Over the last fifteen years I seem to have been intermittently at war with powerful men like Harvey Weinstein, and the masses (students, workers and readers) have nearly always sided with them.
Although Russell Brand had no further education when he launched his Revolution, and I’d spent ten years at university, graduating with a PhD, he was considered worthy of listening to, and even considered one of the most important thinkers of our time.
When the Revolution never got off the ground Brand is welcomed back into the mainstream media world as if nothing happened. Women consider him a revolutionary feminist, despite his Weinstein-style womanising, and never mentioning the grooming scandal, or even expressing any sorrow or regret for the terror attacks in London or the rest of Britain.
As Jane Fonda said in her interview yesterday, the Weinstein boss is more the ubiquitous norm, and that’s the experience I’ve had. The managers usually control the debate, and my image in the workplace, as they’re there much more than me, and can spend hours on the telephone stirring and demonising; as well as gossiping and grooming.
They can do the same with customers in shops, and often live locally to the area they work in, whereas lower ranked workers are just visiting and passing through to work and there for less time. This refers more to my experiences in previous marketplaces I’ve worked in, with the city centre providing a more balanced location.
The two Heads of Department when I was doing my PhD were apparently acting like the stereotypical Weinstein boss. One got engaged to his student/secretary after a conference in Hawaii and chaperoning her, and her him, in lectures and seminars. The other staff members congratulated them, and she acted like the cat who’d got the cream, as if knowing she’d won a great prize. And she was right, fast-tracked to Professor.
When I complained I was considered either jealous of him or her.
In reality, I would have liked a good academic job at the start of my PhD, but had decided to finish as soon as possible and get out after I wasn’t upgraded straight away after the first year (when I had much less supervision than I should have, and nearly all with a trainee supervisor doing her first one, as my main one was the first Head of Department; the main examiner was the second one!), and my appeal took nearly two years to process.
She was a borderline for romance, nothing more.
Demonising the Whistleblower
Although the above are all personal, and influenced by my upbringing in the 1980s, when socialism and unions were still strong, and workers still had rights, I’ve had all kinds of demonisations thrown at me; I presume originating by those in power.
The Russell Brand fans seem to think I’m jealous of him, and/or that I’m an old right-winger, in the way of their colour Revolution! They think Islamism is the cool revolutionary thing, inspired by women who cover up, while their Saudi sisters are trying to go the other way, and other women around the world are losing their freedoms and rights to Islamism. They include white British girls of the Jordan (Katie Price) generation who only know grooming and gratification; monetary value is all, care and consideration is creepy.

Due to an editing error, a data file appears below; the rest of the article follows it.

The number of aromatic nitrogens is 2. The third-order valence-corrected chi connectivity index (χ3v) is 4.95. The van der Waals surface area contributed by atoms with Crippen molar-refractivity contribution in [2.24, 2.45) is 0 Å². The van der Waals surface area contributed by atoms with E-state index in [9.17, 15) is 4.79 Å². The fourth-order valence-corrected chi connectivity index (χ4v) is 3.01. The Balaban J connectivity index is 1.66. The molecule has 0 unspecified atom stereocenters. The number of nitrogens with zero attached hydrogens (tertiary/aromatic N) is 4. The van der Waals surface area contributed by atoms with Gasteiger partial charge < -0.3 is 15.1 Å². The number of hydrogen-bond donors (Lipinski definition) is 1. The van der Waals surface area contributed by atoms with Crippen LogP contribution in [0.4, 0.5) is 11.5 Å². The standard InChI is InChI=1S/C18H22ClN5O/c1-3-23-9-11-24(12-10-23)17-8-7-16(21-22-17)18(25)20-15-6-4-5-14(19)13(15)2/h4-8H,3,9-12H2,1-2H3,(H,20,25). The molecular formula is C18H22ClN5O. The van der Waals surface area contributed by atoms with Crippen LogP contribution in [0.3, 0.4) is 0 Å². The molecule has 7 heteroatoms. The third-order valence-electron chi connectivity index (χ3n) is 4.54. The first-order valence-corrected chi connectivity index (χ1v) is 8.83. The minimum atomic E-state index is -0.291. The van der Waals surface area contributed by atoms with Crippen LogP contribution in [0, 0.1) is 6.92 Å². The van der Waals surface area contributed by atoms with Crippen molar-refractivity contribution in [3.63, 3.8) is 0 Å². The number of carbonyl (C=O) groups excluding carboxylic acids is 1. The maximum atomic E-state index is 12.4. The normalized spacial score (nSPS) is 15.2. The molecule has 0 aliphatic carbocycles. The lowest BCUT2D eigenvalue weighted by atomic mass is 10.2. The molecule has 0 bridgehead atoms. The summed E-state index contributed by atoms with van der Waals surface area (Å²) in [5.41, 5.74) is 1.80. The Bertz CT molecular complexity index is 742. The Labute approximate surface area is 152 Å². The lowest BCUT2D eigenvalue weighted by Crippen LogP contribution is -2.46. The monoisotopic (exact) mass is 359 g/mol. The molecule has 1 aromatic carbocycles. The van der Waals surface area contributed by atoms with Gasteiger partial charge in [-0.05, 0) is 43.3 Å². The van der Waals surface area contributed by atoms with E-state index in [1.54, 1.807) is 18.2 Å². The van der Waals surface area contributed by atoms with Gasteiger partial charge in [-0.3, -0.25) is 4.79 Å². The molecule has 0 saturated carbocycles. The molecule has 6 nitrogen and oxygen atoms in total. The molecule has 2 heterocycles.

Workplace managers work the staff and locals against me either by saying I’m not really one of them; a full-time company worker for staff, or a local-to-the-area person for customers. While I don’t mind those, as they are true, they also lie and spin to increase their hold on the workplace, and lessen my popularity: I don’t like the area, I don’t support the local team, I don’t like their nationality/ethnicity, I only complain because I’m a competitor for their job/grooming target, I’m interested in them sexually etc.
I think the same or similar was true in university, but they put me complaining and leaving more down to not liking the university, or because I didn’t like the city, or the class system. The latter was partially true, as I wanted to research how multiculturalism was diminishing class equality, and especially the grooming scandal that was still simmering under the surface at the time, and which would continue for another decade. I was never offered a job, as some people seem to think.
I must admit I was looking for such scandals, being a 1960s-inspired critical theorist, but I thought the scandal and power control attitudes were only at the top, and that the masses were generally critical. Unfortunately, I’ve found the attitudes are ingrained in British and Irish culture, and that the ‘new cultures’ of multiculturalism are just as bad or worse.
Moreover, the Jordan generation seem likely to be as bad or worse, mixing the worst aspects of traditional power, Brand sexploitation and the paedophilic sexism of ‘new cultures’. The old union jobs are dying, and they are being replaced by zero contract style jobs, with no rights, and applicants forced into a ‘get the job at any costs’ outlook.
Can a bright brave new world like women are calling for after the Weinstein scandal emerge in such a culture. Not if the majority of students and workers are going to put their university or workplace brand first, and people second; and listen to the bollocks spoken by their great leaders as they try to groom them!
Marc Latham’s books are available on Amazon.